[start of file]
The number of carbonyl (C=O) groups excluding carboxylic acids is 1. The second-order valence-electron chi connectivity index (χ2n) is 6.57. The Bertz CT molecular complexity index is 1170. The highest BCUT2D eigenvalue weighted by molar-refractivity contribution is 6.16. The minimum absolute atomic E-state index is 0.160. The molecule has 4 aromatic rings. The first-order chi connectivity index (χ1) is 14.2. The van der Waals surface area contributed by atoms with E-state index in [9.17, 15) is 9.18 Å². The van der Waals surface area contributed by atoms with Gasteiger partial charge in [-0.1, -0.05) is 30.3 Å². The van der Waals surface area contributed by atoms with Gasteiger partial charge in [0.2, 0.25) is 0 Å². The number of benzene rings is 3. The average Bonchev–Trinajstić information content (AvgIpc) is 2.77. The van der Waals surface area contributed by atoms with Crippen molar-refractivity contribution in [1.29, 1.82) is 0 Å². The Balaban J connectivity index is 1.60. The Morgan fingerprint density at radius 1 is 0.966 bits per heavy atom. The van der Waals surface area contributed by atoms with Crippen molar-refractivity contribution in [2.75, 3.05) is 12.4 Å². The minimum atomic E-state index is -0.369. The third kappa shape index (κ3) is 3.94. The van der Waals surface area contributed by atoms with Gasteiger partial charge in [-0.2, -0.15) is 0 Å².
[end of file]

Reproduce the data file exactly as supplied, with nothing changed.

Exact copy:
The number of carbonyl (C=O) groups excluding carboxylic acids is 1. The second-order valence-electron chi connectivity index (χ2n) is 6.57. The Bertz CT molecular complexity index is 1170. The highest BCUT2D eigenvalue weighted by molar-refractivity contribution is 6.16. The minimum absolute atomic E-state index is 0.160. The molecule has 4 aromatic rings. The first-order chi connectivity index (χ1) is 14.2. The van der Waals surface area contributed by atoms with E-state index in [9.17, 15) is 9.18 Å². The van der Waals surface area contributed by atoms with Gasteiger partial charge in [-0.1, -0.05) is 30.3 Å². The van der Waals surface area contributed by atoms with Gasteiger partial charge in [0.2, 0.25) is 0 Å². The number of benzene rings is 3. The average Bonchev–Trinajstić information content (AvgIpc) is 2.77. The van der Waals surface area contributed by atoms with Crippen molar-refractivity contribution in [1.29, 1.82) is 0 Å². The Balaban J connectivity index is 1.60. The Morgan fingerprint density at radius 1 is 0.966 bits per heavy atom. The van der Waals surface area contributed by atoms with Crippen molar-refractivity contribution in [2.75, 3.05) is 12.4 Å². The minimum atomic E-state index is -0.369. The third kappa shape index (κ3) is 3.94. The van der Waals surface area contributed by atoms with Gasteiger partial charge in [-0.2, -0.15) is 0 Å².